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Where to Pee and Other Day-to-Day Challenges for Eco Road Warriors
This is an obvious one, but conscientious and green-minded consumers won’t want to settle for any old food on the road. Unless you plan ahead, you’ll end up eating at Starbucks and Chipotle all the time, since fresh, local, healthy and organic food is not always easy to come by. We have a cooler for refrigerating leftovers, but mostly we have a lot of healthy-as-possible canned and packaged food from Trader Joes, such as rice-stuffed grape leaves, beans, artichokes, packaged Indian food, nuts, and dried fruit. We also have a way to make soups and smoothies, and I have staples like rice, lentils, and potatoes, which keep a while. I wouldn’t normally recommend cans and packaged foods (fresh is always best), but in this case, Trader Joes is the next best thing that is also affordable.
You really don’t know how much you rely on water until you don’t have it. Since my van is not a self-contained recreational vehicle, I don’t have a water tank. I purchased a thin 6-gallon jug, one that is relatively durable and fits between my bed and the door, but sourcing water on the road can be challenging. Yesterday my assistant Kim and I filled up our water jugs with a Walmart water fountain! We don’t necessarily recommend that you do the same, but because it was Labor Day, a lot of other places were closed. Here are some smarter ways to source water: visitor centers on the side of the highway usually have a way to fill up. And campgrounds and parks – depending on whether they are regional, state, private, or national, or whether or not they are primitive – are a good place to fill up, though my goal is to pay for camping as seldom as possible since I’m on a very tight budget. Today we were eating lunch outside of James Bronson’s apartment and he invited us to come in and fill up our jugs and solar shower. James happens to work at Thunder Bunny Tattoos, which is just across the street from where we’re doing laundry today in Athens, Ohio! Seems like it will be necessary to fill up our jug every two days to allow for cooking, washing dishes and clothes when the weather permits, and we have to fill up a 10-gallon solar shower every four days as well. We’ll also pay strict attention to quality. Since we’ll be going through communities that are fracked, and where municipal water is chlorinated to the gills, planning ahead will be key. Either way, we won’t be buying anymore disposable plastic bottles!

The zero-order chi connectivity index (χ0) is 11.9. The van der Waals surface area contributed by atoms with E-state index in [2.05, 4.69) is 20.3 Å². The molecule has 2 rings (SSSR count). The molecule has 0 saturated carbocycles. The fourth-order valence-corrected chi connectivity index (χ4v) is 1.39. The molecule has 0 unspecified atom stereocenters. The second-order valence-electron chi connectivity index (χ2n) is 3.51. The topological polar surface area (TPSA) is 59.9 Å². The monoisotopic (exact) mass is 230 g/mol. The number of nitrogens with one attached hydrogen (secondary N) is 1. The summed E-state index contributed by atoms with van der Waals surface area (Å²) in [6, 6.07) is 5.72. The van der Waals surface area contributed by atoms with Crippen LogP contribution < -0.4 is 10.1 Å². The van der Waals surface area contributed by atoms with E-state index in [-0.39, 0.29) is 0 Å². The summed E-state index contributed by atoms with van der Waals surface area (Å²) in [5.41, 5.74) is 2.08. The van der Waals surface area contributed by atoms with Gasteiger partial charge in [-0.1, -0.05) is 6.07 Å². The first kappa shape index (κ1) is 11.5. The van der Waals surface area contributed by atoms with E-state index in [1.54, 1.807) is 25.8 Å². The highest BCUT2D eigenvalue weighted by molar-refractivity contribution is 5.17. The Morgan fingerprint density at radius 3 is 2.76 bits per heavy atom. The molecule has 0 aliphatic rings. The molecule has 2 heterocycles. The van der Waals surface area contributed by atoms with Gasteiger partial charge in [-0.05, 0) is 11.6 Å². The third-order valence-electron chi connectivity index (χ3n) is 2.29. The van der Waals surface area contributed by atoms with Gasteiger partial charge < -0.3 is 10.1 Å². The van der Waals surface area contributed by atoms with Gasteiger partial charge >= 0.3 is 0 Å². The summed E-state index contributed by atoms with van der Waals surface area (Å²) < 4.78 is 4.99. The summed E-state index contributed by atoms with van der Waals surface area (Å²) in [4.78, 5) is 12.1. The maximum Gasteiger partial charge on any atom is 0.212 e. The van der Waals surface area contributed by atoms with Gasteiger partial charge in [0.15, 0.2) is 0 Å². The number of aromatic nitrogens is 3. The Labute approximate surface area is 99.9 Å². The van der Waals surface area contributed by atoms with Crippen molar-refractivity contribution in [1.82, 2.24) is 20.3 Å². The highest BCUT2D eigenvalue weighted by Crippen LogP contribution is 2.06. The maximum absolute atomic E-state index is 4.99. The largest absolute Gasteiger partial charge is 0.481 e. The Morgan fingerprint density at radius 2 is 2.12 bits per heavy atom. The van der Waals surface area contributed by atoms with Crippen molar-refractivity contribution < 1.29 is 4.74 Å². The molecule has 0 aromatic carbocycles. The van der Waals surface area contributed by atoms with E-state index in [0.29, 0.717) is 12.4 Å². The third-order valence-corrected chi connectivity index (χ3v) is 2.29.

For now, I have an adaptor that allows me to use the van’s one 12-volt charger to juice up my laptop and smartphone when I’m on the go. It’s not great to run the car to charge these while stopped, nor is it good to run the battery down, so for right now when I need to work I need access to an electrical outlet. Either I can acquire this at the homes of friends and family along the way, or coffee shops, or certain campgrounds, but typically such a luxury comes with a hefty fee and I am trying to be as frugal as possible. Voltaic Systems is donating a couple of 17 watt solar kits for my van, which I’ll be picking up in Colorado in a couple of weeks (so excited!) These panels will be attached (and easily detached) with magnets, so no high speed driving, and the battery will be stored inside the van. Stay tuned for more on this soon.
4. Internet access
Road warriors who don’t need to work while traveling wouldn’t necessarily need to have electricity or internet access, but for me it’s essential. All of my work is online. No work, no gas, no food, no nada. So, as much as I would prefer to hang around Sleeping Bear Dunes National Lakeshore and other remote parts of this vast country, I have no choice but to stay within range of cell phone towers so that my Verizon hotspot will work. I’m sure that one day there will be better ways to get online remotely, ways that will be fast enough to allow me to fulfill my duties as news editor for Inhabitat, but for now this is a major limitation. (If anyone has better ideas, please let me know!)
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